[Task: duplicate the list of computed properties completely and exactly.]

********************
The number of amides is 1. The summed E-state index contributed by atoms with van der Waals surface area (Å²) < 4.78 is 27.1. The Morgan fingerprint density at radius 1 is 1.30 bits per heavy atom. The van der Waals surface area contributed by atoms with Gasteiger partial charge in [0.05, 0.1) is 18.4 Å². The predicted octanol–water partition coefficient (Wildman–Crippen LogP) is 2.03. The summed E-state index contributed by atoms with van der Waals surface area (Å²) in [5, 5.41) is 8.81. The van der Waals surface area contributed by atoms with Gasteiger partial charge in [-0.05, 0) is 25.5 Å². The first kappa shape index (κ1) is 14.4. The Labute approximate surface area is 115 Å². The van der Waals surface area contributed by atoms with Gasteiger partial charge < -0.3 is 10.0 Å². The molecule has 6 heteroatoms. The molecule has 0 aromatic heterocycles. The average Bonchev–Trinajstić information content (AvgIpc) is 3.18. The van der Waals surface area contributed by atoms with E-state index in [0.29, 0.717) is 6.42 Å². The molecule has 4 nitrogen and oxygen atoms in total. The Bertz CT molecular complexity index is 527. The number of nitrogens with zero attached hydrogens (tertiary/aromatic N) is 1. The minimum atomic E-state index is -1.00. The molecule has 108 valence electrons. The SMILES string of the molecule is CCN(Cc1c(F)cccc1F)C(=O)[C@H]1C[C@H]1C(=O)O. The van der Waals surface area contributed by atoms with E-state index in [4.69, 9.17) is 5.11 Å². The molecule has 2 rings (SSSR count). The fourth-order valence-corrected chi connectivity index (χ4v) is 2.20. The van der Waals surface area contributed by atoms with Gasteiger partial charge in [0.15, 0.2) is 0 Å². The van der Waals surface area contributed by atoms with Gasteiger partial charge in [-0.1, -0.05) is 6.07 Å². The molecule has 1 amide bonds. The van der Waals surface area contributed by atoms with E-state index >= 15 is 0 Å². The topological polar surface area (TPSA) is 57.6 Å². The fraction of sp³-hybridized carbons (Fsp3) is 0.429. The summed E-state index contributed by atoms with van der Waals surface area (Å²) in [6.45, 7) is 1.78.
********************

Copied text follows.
The number of amides is 1. The summed E-state index contributed by atoms with van der Waals surface area (Å²) < 4.78 is 27.1. The Morgan fingerprint density at radius 1 is 1.30 bits per heavy atom. The van der Waals surface area contributed by atoms with Gasteiger partial charge in [0.05, 0.1) is 18.4 Å². The predicted octanol–water partition coefficient (Wildman–Crippen LogP) is 2.03. The summed E-state index contributed by atoms with van der Waals surface area (Å²) in [5, 5.41) is 8.81. The van der Waals surface area contributed by atoms with Gasteiger partial charge in [-0.05, 0) is 25.5 Å². The first kappa shape index (κ1) is 14.4. The Labute approximate surface area is 115 Å². The van der Waals surface area contributed by atoms with Gasteiger partial charge < -0.3 is 10.0 Å². The molecule has 6 heteroatoms. The molecule has 0 aromatic heterocycles. The average Bonchev–Trinajstić information content (AvgIpc) is 3.18. The van der Waals surface area contributed by atoms with E-state index in [0.29, 0.717) is 6.42 Å². The molecule has 4 nitrogen and oxygen atoms in total. The Bertz CT molecular complexity index is 527. The number of nitrogens with zero attached hydrogens (tertiary/aromatic N) is 1. The minimum atomic E-state index is -1.00. The molecule has 108 valence electrons. The SMILES string of the molecule is CCN(Cc1c(F)cccc1F)C(=O)[C@H]1C[C@H]1C(=O)O. The van der Waals surface area contributed by atoms with E-state index in [4.69, 9.17) is 5.11 Å². The molecule has 2 rings (SSSR count). The fourth-order valence-corrected chi connectivity index (χ4v) is 2.20. The van der Waals surface area contributed by atoms with Gasteiger partial charge in [0.15, 0.2) is 0 Å². The van der Waals surface area contributed by atoms with Gasteiger partial charge in [-0.1, -0.05) is 6.07 Å². The molecule has 1 amide bonds. The van der Waals surface area contributed by atoms with E-state index >= 15 is 0 Å². The topological polar surface area (TPSA) is 57.6 Å². The fraction of sp³-hybridized carbons (Fsp3) is 0.429. The summed E-state index contributed by atoms with van der Waals surface area (Å²) in [6.45, 7) is 1.78.